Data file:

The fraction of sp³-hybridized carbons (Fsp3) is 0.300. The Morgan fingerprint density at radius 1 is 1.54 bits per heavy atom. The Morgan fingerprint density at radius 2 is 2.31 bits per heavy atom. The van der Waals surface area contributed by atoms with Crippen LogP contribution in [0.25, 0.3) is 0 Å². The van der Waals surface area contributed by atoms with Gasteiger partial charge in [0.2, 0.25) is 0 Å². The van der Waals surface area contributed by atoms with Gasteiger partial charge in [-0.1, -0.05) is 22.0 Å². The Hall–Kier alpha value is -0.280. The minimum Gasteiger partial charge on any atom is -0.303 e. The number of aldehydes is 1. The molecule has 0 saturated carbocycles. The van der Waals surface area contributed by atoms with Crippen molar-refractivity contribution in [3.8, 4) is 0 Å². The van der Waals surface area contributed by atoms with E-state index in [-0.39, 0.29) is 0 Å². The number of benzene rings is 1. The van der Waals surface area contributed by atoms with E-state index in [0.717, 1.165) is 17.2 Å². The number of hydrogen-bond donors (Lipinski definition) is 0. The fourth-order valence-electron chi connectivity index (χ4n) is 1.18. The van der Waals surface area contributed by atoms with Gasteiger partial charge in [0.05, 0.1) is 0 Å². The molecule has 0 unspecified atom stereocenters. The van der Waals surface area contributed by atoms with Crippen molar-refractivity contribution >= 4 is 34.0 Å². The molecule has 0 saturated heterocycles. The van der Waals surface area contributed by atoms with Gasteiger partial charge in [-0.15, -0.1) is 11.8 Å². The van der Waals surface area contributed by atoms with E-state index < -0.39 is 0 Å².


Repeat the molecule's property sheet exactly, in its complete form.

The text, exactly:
The fraction of sp³-hybridized carbons (Fsp3) is 0.300. The Morgan fingerprint density at radius 1 is 1.54 bits per heavy atom. The Morgan fingerprint density at radius 2 is 2.31 bits per heavy atom. The van der Waals surface area contributed by atoms with Crippen LogP contribution in [0.25, 0.3) is 0 Å². The van der Waals surface area contributed by atoms with Gasteiger partial charge in [0.2, 0.25) is 0 Å². The van der Waals surface area contributed by atoms with Gasteiger partial charge in [-0.1, -0.05) is 22.0 Å². The Hall–Kier alpha value is -0.280. The minimum Gasteiger partial charge on any atom is -0.303 e. The number of aldehydes is 1. The molecule has 0 saturated carbocycles. The van der Waals surface area contributed by atoms with Crippen molar-refractivity contribution in [3.8, 4) is 0 Å². The van der Waals surface area contributed by atoms with E-state index in [-0.39, 0.29) is 0 Å². The number of benzene rings is 1. The van der Waals surface area contributed by atoms with E-state index in [0.717, 1.165) is 17.2 Å². The number of hydrogen-bond donors (Lipinski definition) is 0. The fourth-order valence-electron chi connectivity index (χ4n) is 1.18. The van der Waals surface area contributed by atoms with Gasteiger partial charge in [0.05, 0.1) is 0 Å². The molecule has 0 unspecified atom stereocenters. The van der Waals surface area contributed by atoms with Crippen molar-refractivity contribution >= 4 is 34.0 Å². The molecule has 0 saturated heterocycles. The van der Waals surface area contributed by atoms with Gasteiger partial charge in [-0.15, -0.1) is 11.8 Å². The van der Waals surface area contributed by atoms with E-state index < -0.39 is 0 Å².